WOLFRAM SYSTEMMODELER

PID

PID-controller in additive description form

Diagram

Wolfram Language

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SystemModel["Modelica.Blocks.Continuous.PID"]
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Information

This information is part of the Modelica Standard Library maintained by the Modelica Association.

This is the text-book version of a PID-controller. For a more practically useful PID-controller, use block LimPID.

The PID block can be initialized in different ways controlled by parameter initType. The possible values of initType are defined in Modelica.Blocks.Types.InitPID. This type is identical to Types.Init, with the only exception that the additional option DoNotUse_InitialIntegratorState is added for backward compatibility reasons (= integrator is initialized with InitialState whereas differential part is initialized with NoInit which was the initialization in version 2.2 of the Modelica standard library).

Based on the setting of initType, the integrator (I) and derivative (D) blocks inside the PID controller are initialized according to the following table:

initType I.initType D.initType
NoInit NoInit NoInit
SteadyState SteadyState SteadyState
InitialState InitialState InitialState
InitialOutput
and initial equation: y = y_start
NoInit SteadyState
DoNotUse_InitialIntegratorState InitialState NoInit

In many cases, the most useful initial condition is SteadyState because initial transients are then no longer present. If initType = InitPID.SteadyState, then in some cases difficulties might occur. The reason is the equation of the integrator:

   der(y) = k*u;

The steady state equation "der(x)=0" leads to the condition that the input u to the integrator is zero. If the input u is already (directly or indirectly) defined by another initial condition, then the initialization problem is singular (has none or infinitely many solutions). This situation occurs often for mechanical systems, where, e.g., u = desiredSpeed - measuredSpeed and since speed is both a state and a derivative, it is natural to initialize it with zero. As sketched this is, however, not possible. The solution is to not initialize u or the variable that is used to compute u by an algebraic equation.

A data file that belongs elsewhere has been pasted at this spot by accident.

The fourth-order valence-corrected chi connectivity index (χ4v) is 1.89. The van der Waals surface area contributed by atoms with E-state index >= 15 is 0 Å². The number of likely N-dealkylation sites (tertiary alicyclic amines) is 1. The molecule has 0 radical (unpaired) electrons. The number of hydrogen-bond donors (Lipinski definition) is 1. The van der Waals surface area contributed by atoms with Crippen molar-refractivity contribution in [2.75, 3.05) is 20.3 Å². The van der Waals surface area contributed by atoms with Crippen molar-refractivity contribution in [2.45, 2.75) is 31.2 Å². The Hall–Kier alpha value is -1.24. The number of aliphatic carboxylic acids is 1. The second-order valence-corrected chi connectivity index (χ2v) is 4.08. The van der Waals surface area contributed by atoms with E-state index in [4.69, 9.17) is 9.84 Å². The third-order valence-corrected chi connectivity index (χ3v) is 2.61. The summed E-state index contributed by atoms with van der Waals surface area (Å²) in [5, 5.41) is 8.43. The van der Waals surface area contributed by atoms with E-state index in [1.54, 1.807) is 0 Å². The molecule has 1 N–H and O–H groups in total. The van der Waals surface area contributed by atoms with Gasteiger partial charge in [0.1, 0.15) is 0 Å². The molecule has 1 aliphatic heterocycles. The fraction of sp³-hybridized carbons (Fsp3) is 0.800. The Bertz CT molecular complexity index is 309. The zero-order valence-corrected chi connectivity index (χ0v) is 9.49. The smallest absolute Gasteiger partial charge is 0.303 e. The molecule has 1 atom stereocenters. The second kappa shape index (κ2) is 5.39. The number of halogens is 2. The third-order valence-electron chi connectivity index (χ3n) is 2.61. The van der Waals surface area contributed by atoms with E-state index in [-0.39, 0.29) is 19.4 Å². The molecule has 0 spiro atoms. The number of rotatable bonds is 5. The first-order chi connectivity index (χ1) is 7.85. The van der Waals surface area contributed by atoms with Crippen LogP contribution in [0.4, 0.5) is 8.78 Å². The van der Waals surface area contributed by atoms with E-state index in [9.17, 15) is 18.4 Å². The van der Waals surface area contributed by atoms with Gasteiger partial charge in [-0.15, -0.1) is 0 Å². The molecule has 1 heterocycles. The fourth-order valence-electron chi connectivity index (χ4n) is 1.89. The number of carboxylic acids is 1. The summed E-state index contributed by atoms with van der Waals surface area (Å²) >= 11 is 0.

Connectors (2)

u

Type: RealInput

Description: Connector of Real input signal

y

Type: RealOutput

Description: Connector of Real output signal

Parameters (8)

k

Value: 1

Type: Real ()

Description: Gain

Ti

Value:

Type: Time (s)

Description: Time Constant of Integrator

Td

Value:

Type: Time (s)

Description: Time Constant of Derivative block

Nd

Value: 10

Type: Real

Description: The higher Nd, the more ideal the derivative block

initType

Value: Modelica.Blocks.Types.InitPID.DoNotUse_InitialIntegratorState

Type: InitPID

Description: Type of initialization (1: no init, 2: steady state, 3: initial state, 4: initial output)

xi_start

Value: 0

Type: Real

Description: Initial or guess value value for integrator output (= integrator state)

xd_start

Value: 0

Type: Real

Description: Initial or guess value for state of derivative block

y_start

Value: 0

Type: Real

Description: Initial value of output

Components (5)

P

Type: Gain

Description: Proportional part of PID controller

I

Type: Integrator

Description: Integral part of PID controller

D

Type: Derivative

Description: Derivative part of PID controller

Gain

Type: Gain

Description: Gain of PID controller

Add

Type: Add3

Description: